[OpenAFS] Re: hard link behavior
Tue, 6 Jul 2010 21:47:48 -0500
On Tue, 06 Jul 2010 20:54:44 -0400
"Chas Williams (CONTRACTOR)" <firstname.lastname@example.org> wrote:
> In message <email@example.com>,Jaap Winius
> >For example, if it were possible to change the properties of a
> >volume so that only the ACL of the volume's root directory would
> >apply to all of its subdirectories, then in such cases there would
> >never be any ACL conflicts and the usual limitation that prevents
> >hard links from being created across directories could be suspended.
> this would be fraught with peril to implement safely and isnt
I've heard this suggested before, and I don't see why it's so bad; the
work just hasn't been done. Having cross-dir hardlinks would make it
much easier to just copy directory trees containing cross-dir links from
local disk into AFS. Some things like package repositories also make use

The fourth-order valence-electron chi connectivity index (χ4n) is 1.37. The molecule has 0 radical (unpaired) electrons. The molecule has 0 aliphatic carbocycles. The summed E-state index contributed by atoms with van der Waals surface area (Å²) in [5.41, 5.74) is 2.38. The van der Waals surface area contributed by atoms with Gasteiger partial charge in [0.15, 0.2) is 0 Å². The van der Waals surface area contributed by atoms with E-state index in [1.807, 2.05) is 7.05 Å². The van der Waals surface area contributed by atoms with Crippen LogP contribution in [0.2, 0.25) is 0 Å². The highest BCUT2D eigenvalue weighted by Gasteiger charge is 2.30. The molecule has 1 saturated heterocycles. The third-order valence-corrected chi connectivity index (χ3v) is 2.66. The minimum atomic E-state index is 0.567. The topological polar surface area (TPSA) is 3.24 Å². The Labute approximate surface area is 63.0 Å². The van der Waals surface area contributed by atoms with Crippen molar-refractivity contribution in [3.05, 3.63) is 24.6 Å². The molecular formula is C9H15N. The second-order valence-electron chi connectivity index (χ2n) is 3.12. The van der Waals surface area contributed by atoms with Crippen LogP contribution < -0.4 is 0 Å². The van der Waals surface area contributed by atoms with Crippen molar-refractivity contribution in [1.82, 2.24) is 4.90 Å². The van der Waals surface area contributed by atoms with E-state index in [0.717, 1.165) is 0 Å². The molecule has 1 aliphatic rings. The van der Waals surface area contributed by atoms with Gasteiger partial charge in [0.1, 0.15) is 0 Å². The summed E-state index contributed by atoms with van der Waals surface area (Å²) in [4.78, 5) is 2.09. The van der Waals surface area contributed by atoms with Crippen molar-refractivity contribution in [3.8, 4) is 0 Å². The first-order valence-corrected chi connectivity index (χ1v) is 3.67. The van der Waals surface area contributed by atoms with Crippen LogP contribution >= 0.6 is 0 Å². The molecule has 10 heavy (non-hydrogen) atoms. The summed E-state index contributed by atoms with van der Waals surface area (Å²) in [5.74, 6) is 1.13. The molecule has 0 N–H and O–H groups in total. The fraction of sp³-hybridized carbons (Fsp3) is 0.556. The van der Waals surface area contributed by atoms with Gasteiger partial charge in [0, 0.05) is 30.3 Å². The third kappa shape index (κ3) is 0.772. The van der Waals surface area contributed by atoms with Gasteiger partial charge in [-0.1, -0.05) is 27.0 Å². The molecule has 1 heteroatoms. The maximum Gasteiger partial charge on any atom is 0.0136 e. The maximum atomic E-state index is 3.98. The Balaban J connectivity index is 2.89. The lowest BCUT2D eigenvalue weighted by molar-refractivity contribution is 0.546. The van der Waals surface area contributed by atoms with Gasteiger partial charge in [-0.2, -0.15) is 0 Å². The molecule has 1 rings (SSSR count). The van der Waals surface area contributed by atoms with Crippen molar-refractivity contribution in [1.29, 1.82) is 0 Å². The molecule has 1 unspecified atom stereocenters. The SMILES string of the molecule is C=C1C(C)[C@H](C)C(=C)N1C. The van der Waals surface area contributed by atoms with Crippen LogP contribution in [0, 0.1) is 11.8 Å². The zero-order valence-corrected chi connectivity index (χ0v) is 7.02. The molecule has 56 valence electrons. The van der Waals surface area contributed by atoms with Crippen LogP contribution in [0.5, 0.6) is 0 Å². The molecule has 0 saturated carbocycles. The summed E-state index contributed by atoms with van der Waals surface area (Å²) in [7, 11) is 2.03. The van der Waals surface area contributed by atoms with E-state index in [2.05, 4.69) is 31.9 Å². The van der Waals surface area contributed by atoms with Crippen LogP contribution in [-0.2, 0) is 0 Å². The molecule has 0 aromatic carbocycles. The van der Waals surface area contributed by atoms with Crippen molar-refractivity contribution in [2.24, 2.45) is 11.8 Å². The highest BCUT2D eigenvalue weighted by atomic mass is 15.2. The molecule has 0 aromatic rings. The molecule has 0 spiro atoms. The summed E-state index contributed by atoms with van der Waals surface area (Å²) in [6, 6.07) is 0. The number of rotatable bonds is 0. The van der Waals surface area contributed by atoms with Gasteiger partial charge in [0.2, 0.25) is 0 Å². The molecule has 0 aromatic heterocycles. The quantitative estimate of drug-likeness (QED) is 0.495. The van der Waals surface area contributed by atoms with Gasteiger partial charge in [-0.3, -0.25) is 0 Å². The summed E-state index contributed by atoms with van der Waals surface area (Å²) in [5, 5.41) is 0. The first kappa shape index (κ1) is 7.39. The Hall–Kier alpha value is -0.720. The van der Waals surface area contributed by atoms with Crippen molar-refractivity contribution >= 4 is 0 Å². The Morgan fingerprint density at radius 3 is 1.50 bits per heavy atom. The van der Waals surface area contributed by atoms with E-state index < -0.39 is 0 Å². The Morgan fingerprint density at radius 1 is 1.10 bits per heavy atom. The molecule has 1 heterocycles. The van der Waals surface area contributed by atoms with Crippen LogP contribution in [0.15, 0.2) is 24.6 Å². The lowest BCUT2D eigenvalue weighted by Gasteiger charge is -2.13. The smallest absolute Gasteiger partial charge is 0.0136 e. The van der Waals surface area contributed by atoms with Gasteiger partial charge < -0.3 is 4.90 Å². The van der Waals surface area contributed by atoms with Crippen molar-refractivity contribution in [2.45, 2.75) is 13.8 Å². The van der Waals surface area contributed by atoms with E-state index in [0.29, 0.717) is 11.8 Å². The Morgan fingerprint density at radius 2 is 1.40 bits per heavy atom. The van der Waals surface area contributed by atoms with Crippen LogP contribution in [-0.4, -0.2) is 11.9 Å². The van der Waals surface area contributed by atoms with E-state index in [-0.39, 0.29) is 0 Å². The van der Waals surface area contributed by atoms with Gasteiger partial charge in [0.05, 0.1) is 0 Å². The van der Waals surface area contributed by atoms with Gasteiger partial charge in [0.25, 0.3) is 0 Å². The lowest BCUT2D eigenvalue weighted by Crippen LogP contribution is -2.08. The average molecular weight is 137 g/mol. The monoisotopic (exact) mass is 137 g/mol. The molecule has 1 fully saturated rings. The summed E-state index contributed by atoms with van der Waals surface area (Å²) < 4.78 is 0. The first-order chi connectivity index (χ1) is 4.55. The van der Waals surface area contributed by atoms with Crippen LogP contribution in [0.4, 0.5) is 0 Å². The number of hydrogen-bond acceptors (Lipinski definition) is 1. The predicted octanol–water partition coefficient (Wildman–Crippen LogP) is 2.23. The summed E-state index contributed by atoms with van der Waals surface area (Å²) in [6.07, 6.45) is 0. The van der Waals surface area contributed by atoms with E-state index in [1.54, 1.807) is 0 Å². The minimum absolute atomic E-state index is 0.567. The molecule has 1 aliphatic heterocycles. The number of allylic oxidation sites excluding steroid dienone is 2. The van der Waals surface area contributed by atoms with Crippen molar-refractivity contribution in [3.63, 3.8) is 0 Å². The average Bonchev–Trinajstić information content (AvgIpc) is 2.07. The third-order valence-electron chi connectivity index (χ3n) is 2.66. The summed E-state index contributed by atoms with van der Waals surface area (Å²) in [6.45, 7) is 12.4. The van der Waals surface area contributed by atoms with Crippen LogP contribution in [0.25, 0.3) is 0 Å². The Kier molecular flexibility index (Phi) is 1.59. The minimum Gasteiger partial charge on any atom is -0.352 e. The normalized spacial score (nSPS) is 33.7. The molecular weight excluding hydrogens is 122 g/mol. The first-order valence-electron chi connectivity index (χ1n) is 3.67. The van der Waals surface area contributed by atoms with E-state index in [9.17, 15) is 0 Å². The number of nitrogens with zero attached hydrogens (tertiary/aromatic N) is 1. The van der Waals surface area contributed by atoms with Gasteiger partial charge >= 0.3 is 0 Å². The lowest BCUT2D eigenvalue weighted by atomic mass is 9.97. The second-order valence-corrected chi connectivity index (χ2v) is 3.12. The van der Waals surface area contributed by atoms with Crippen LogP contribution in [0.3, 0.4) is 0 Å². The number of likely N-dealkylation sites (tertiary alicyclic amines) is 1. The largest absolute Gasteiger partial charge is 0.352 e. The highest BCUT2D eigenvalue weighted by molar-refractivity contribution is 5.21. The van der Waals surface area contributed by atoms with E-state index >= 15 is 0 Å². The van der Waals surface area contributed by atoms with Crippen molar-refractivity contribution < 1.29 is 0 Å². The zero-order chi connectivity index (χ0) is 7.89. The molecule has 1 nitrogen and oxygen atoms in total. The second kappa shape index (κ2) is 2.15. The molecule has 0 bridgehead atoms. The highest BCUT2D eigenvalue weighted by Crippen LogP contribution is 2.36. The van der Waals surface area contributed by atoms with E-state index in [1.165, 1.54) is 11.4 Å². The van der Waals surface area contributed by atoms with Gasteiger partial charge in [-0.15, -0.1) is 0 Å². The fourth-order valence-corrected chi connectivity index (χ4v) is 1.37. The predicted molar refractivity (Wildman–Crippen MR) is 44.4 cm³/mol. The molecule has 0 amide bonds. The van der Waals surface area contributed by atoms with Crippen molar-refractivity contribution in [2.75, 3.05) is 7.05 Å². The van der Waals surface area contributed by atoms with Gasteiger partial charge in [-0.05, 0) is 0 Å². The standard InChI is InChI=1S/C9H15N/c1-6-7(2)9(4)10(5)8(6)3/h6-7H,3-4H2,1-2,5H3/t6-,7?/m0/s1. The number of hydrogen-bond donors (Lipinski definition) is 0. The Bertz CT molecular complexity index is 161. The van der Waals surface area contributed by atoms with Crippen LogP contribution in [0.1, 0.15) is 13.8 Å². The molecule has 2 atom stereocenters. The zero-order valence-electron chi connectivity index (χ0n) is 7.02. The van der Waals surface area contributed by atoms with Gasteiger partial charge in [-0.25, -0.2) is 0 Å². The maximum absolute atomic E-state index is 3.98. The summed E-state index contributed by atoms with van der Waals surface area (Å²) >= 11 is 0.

of them, which some people would like to (efficiently) keep in AFS.
> say someone changes their mind about this acl policy. should we go
> through the entire volume fixing the hard links so they arent supposed
> to be hard links?
You could have some tool to 'convert' a single-ACL volume to a regular
one. If you find a cross-dir hardlink, you say "remove any cross-dir
links before doing this" and bail out.
> >If this were possible, such volumes would be great for making
> >disk-based backups on. These solutions typically make heavy use of
> >hard links to save space,
> afs has a better scheme for this -- copy on write. create a volume.
> dump in your backup. now vos clone that volume. this would be a
> snapshot of that backup. future backups go into the original volume,
> vos clone'ing as necessary for the snapshots in time.
I agree this is probably better for this use, but the current state of
OpenAFS tools makes this a bit error prone. But that could be fixed, of
> instead of creating a special hardlinks mode perhaps expending beyond
> the 7 slots for copy on write volumes would be more productive.
Another option is implementing file-granular ACLs. That's arguably the
most useful of these features, but also the hardest (to do 'correctly'
anyway, from what I hear).